ICRC and the Mali Red Cross are currently trying to step up their distributions of food aid, medical care and water to people in the north and in Mopti Region, said spokesperson Germain Mwehu.

“Our major concern is that this intervention is taking place in a [northern] context that has already seen a food security crisis, and very difficult humanitarian conditions,” Mwehu told IRIN.

As of 14 January just US$2 million of the $370 million needed had been raised to cover humanitarian operations in Mali in 2013, according to OCHA.

Northerners flee to bush

French air strikes in Gao and Kidal on 13 January in territory held by Islamist groups since April 2012, targeted rebel training camps, say eye-witnesses.

Since mid-2012 scores of displaced Malians have been living in these Red Cross tents in Sévaré (file photo) Hundreds of residents of Kidal Region’s main towns, Kidal and Tessalit, fled into the bush where they have set up small camps.

Doctors of the World (MDM) desk officer Olivier Vandecasteele told IRIN: “Rumour is rife. People [in Kidal Region] are either staying in their homes or fleeing from towns, which puts their access to health care in jeopardy.” MDM, which runs the hospital in Kidal and 20 health clinics across northern Mali, is worried about hundreds of severely malnourished children whose treatment could be interrupted as a result.

MDM has treated 2,050 malnourished children in Kidal and Gao since September 2012 and admitted 400 new infants in Kidal in December alone, said Vandescasteele.

“Populations are exhausting their resilience - it’s been close to a year since their problems started. Families have gone through a major food crisis and a humanitarian crisis, and are now on the move again. This worries us,” Vandescasteele told IRIN. “We should do mobile health teams to reach these people, but we need to do some more security checks before we take the risk.”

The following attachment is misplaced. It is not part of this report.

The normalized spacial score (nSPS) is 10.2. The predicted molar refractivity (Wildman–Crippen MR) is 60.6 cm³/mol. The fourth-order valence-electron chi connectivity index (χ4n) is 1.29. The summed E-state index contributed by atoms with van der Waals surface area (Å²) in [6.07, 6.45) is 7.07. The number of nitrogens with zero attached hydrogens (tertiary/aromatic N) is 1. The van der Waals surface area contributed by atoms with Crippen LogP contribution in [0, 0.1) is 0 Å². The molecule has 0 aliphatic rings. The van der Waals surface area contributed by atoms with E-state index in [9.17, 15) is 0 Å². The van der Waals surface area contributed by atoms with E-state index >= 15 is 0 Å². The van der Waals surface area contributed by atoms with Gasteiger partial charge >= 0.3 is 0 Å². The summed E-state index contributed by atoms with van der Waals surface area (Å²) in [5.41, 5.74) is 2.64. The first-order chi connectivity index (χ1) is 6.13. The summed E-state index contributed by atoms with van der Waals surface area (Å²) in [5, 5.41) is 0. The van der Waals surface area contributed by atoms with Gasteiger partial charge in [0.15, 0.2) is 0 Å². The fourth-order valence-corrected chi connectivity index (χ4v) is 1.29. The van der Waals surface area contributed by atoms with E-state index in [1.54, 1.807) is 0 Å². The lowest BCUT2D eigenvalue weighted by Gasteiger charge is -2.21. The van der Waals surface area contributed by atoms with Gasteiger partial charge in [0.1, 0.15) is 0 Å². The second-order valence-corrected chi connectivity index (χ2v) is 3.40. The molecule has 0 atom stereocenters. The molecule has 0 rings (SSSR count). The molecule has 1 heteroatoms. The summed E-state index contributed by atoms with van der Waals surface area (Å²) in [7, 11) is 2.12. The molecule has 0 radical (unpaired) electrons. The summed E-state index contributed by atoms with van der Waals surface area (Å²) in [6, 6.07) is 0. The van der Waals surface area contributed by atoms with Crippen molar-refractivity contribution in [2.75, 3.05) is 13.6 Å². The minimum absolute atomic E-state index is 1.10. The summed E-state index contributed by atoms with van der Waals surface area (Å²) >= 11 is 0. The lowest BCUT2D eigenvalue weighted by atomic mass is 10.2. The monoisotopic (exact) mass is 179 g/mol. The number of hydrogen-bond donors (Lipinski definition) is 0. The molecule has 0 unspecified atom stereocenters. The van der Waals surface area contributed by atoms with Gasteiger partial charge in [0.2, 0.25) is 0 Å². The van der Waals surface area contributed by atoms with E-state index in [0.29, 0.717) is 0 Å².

Gao residents said Islamist groups fled following the air strikes. Before leaving, they brought 30 or so bodies to the hospital morgue, said Alousseyni Maïga, a teacher in Gao city.

Some residents expressed relief at their departure. Resident Amahani Touré told IRIN: “Thank you God. For two days we’ve worn what we wanted to and felt our liberty again... the religious zealots have been chased out. Let’s hope that they don’t return.”

Telephone lines to Gao have since been cut.

Air strikes have not targeted Timbuktu in the north. NGO Médecins sans Frontières, which works in the hospital there, said they had received patients injured by fighting that was taking place a seven-hour drive away.

More troops on way

In addition to more French troops, the first African troops are to set off within the week from Nigeria to Mali to shore up the French military offensive. Senegal, Niger, Togo, Benin and Burkina Faso have all confirmed they are sending soldiers imminently.

The Economic Community of West African States (ECOWAS), France and its fellow UN Security Council members want to speed up the deployment of a UN-mandated, 3,300-strong West African intervention force in Mali.


This article was produced by IRIN News while it was part of the United Nations Office for the Coordination of Humanitarian Affairs. Please send queries on copyright or liability to the UN. For more information: https://shop.un.org/rights-permissions